Further, Georgia must revise its processes for monitoring and assessing the quality of implementation of Race to the Top projects at both the State and LEA levels. The State must amend its Race to the Top Scope of Work to reflect these challenges and their implications. Georgia also experienced delays in implementation among its Race to the Top projects. For example, Georgia released its benchmark assessment request for proposals (RFP) roughly nine months later than planned because it was determining how best to approach the project without duplicating the work of the Partnership for Assessment of Readiness for College and Careers (PARCC). As a result, Georgia was several months behind in securing a contract to complete the work for the benchmark assessments. The State was also delayed in the implementation of several STEM activities by over one year.
The second annual report on the recipients of $4 billion in competitive grants under the Obama administration’s signature education redesign program reveals that the majority of winners are struggling in two areas: implementing teacher- and principal-evaluation systems, and building and upgrading sophisticated data systems that will do everything from inform classroom lessons to identify students at risk of academic failure.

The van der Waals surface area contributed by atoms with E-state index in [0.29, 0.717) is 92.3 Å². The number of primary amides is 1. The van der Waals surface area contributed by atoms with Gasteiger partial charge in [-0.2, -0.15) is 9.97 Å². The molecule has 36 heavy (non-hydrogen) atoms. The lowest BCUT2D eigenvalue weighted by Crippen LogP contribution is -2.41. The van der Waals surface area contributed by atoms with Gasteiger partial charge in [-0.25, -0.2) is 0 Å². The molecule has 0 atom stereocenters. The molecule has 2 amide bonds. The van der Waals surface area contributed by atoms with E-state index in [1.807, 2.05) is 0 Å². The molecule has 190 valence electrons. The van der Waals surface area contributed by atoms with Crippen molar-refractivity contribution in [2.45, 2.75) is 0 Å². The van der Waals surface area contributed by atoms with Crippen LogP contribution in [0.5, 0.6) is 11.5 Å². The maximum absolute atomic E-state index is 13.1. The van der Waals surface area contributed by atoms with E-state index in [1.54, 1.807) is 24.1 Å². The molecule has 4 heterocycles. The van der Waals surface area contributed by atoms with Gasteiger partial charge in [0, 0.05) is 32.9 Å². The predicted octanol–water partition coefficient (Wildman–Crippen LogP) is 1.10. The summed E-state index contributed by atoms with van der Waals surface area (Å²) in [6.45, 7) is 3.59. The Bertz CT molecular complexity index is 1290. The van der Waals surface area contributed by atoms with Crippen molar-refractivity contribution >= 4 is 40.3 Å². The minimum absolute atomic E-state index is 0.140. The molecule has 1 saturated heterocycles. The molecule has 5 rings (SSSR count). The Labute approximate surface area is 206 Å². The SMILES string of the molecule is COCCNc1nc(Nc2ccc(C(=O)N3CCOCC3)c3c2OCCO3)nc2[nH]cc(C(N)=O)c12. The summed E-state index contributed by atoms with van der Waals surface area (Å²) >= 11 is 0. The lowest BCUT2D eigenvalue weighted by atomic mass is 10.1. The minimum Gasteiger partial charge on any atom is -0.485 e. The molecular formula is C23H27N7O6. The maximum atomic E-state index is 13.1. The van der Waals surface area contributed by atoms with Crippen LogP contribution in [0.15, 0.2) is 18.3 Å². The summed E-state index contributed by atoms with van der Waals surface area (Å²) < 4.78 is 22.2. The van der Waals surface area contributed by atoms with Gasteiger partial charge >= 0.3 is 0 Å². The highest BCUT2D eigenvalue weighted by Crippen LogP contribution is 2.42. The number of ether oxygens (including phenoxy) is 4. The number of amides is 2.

And Education Department officials say they are most worried about three recipients for which second-year performance took a nose dive: the District of Columbia, Georgia, and Maryland.
Georgia and Maryland have both struggled with implementing their teacher-evaluation systems, while the District of Columbia’s sluggish pace on school turnarounds means it has only worked with one persistently low-achieving school with its grant funds so far.
“This is really hard work, and there will always be bumps in the road,” said U.S. Education Secretary Arne Duncan in a call with reporters.
Georgia and the District of Columbia are perhaps in the biggest trouble right now, as department officials say they are encouraged with the new state leadership in Maryland.
Part of Georgia’s $400 million Race to the Top grant is on “high-risk status”—an official designation that can lead to losing grant funding—for weaknesses in implementing its teacher-evaluation system. Their second-year performance, in particular, concerned the department.
For their part, Georgia officials said they’re working to straighten things out with federal officials. State education department spokesman Jon Rogers said Georgia has made “quality progress” in four of the five conditions federal officials placed on its grant—which included things like improving the overall management of the teacher-evaluation system. The final condition, which is using feedback and data to improve Georgia’s educator-evaluation systems, will come after teacher and leader evaluations are done this school year, Mr. Rogers said.
–From Maureen Downey, for the AJC Get Schooled blog